The nominations announcement comes after the Academy of Motion Picture Arts and Science announced a ten-strong shortlist for its animated shorts category at the Academy Awards, which shares “Blind Vaysha,” “Pearl,” and “Finding Dory” accompaniment “Piper” with the Annies’ equivalent selection.

The 2017 Annie Awards take place on February 7. The 2016/17 Hollywood Awards season concludes on February 28 at the Academy Awards.

Source Link: http://entertainment.iafrica.com/movies/1040816.html

Best Animated Films, Manjit Jhita

First Prime Time Animated Series

Manjit Jhita personal post yesterday about Where’s Huddles? led to a discussion about just what points to a prime time cartoon series. The Flintstones is generally said to be the first animated series to air in excellent time but it certainly wasn’t the first example of a network demonstrating animated fare. In 1956, for example, there was CBS Cartoon Theater, published by Dick Van Fag, which presented a variety of Terrytoons theatrical short circuits, featuring characters like Heckle and Jeckle, Gandy Goose and Dinky Duck. The half-hour series premiered on premiered on Wednesday, Summer 13th, running from six: 30-8PM. It was off of the air in less than four months.

CBS TELEVISION STUDIOS

On Saturday, December 16th, 1956, CBS TELEVISION STUDIOS premiered The Gerald McBoing-Boing Show (also known as The Boing-Boing Show). That aired from 5: 30-6PM, however, which was outside the house of prime time, and was which has removed by April 1957. Repeats were shown on Fridays from May 30th to October 3rd, 1958 and these broadcasts were shown during prime time from 7: 30-8PM. Then, in September 1960, came The Flintstones, which would finally run for six months. It had been a sitcom in animated form, complete half-hour stories with a chuckle track, as well as its success contributed to a brief burst open of prime time cartoon series: Top Cat (ABC, 1961-1962), The Alvin Exhibit (CBS, 1961-1962), The Bullwinkle Show (NBC, 1961-1962), Calvin and the Colonel (ABC, 1961-1962), The Jetsons (ABC, 1962-1963), Jonny Quest (ABC, 1964-1965) and The Renowned Adventures of Mr. Magoo (NBC, 1964-1965) and others. The Flintstones wasn’t the only prime time cartoon series to debut in the fall of 60; The Bugs Bunny Exhibit premiered on Tuesday, August 11th, 1960 on DASAR, running from 7: 30-8PM on Tuesdays and went until 1962.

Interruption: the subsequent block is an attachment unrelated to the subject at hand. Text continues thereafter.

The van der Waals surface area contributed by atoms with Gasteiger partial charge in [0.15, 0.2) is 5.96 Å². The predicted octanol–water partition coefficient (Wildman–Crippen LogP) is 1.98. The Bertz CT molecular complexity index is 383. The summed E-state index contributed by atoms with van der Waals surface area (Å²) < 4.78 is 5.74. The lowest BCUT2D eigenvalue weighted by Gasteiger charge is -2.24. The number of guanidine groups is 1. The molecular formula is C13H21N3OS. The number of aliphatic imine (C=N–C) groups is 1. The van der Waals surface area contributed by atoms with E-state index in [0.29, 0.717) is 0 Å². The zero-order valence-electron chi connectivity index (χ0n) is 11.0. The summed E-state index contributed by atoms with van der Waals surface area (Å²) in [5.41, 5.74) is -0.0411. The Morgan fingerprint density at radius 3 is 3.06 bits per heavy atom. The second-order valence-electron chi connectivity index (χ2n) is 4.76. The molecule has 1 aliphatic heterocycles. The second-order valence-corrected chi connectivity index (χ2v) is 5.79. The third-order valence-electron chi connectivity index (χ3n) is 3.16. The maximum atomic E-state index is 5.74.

First Prime Time Animated Series

The Flinstones

Not all of these shows were, like The Flinstones, full length animated series. Each show of The Alvin Display, for instance, included an Alvin and the Chipmunks segment, two musical sections and a Clyde Crashcup segment. The Bullwinkle Display featured Rocky & Bullwinkle segments as well as Dudley Do-Right segments, Peabody’s Improbable History segments and others, although not every episode had each portion. So do all of these programs count as prime time animated series? Or are some of them “cartoon shows, inch for not enough an improved term, in which multiple portions of various cartoons were aired?

The Fresh Adventures of Huckleberry Finn

When The Flintstones went off the air in 1966, it would be several years before another prime time cartoon series was given a shot. I personally avoid consider NBC’s The Fresh Adventures of Huckleberry Finn, which aired during the 1968-1969 season, to be a prime time cartoon series because it was a live-action/animated hybrid. The characters were live famous actors and the backgrounds were animated. Where’s Huddles? was an animated sitcom (very) similar to The Flintstones and it ran through the summer of 1970.

Wait around until Your Father Takes Home aired in excellent time from 1972 to 1974, but it was syndicated so it does not count as a network show, but it was another animated sitcom. Ivan G. Shreve, Jr. directed out that The Glitches Bunny/Road Runner Show broadcast in prime time in short , during the summer of 1976 on CBS. If perhaps just read was repeats of Weekend morning cartoons I’m not sure it counts either. And Barry I. Grauman brought up Jokebook, which premiered on Friday, 04 23rd, 1982 on NBC and ran for only four weeks. Like CBS Toon Theater, it was an assortment of cartoon shorts.

Defining a chief time animated series as a program that was basically an animated sitcom — I’m not aware of any animated a movie — would exclude shows like The Alvin Exhibit and The Bullwinkle Exhibit. Do they offer a good reason for making the definition so tight? Not really. Even if The Flintstones wasn’t exactly the first prime time animated series it was the first to demonstrate popular with viewers.